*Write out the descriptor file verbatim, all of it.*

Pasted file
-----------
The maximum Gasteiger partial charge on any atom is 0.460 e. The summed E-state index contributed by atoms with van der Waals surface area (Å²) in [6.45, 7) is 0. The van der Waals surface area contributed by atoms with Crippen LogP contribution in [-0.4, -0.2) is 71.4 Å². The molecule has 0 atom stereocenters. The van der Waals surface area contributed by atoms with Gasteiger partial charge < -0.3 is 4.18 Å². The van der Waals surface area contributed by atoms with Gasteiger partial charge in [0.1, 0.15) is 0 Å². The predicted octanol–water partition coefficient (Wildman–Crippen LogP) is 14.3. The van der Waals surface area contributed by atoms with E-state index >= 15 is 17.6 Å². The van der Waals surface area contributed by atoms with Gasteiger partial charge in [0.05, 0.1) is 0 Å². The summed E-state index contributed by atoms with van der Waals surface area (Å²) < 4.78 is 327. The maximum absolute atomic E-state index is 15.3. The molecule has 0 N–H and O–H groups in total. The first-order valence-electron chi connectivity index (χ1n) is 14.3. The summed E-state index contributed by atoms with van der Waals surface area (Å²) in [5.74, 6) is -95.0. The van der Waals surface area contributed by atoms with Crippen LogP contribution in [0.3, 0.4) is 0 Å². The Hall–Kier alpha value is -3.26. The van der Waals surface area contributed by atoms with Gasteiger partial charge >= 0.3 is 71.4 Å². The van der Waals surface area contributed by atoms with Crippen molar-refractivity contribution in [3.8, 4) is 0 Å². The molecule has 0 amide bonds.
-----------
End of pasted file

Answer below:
The maximum Gasteiger partial charge on any atom is 0.460 e. The summed E-state index contributed by atoms with van der Waals surface area (Å²) in [6.45, 7) is 0. The van der Waals surface area contributed by atoms with Crippen LogP contribution in [-0.4, -0.2) is 71.4 Å². The molecule has 0 atom stereocenters. The van der Waals surface area contributed by atoms with Gasteiger partial charge < -0.3 is 4.18 Å². The van der Waals surface area contributed by atoms with Gasteiger partial charge in [0.1, 0.15) is 0 Å². The predicted octanol–water partition coefficient (Wildman–Crippen LogP) is 14.3. The van der Waals surface area contributed by atoms with E-state index >= 15 is 17.6 Å². The van der Waals surface area contributed by atoms with Gasteiger partial charge in [0.05, 0.1) is 0 Å². The summed E-state index contributed by atoms with van der Waals surface area (Å²) < 4.78 is 327. The maximum absolute atomic E-state index is 15.3. The molecule has 0 N–H and O–H groups in total. The first-order valence-electron chi connectivity index (χ1n) is 14.3. The summed E-state index contributed by atoms with van der Waals surface area (Å²) in [5.74, 6) is -95.0. The van der Waals surface area contributed by atoms with Crippen LogP contribution in [0.3, 0.4) is 0 Å². The Hall–Kier alpha value is -3.26. The van der Waals surface area contributed by atoms with Gasteiger partial charge >= 0.3 is 71.4 Å². The van der Waals surface area contributed by atoms with Crippen molar-refractivity contribution in [3.8, 4) is 0 Å². The molecule has 0 amide bonds.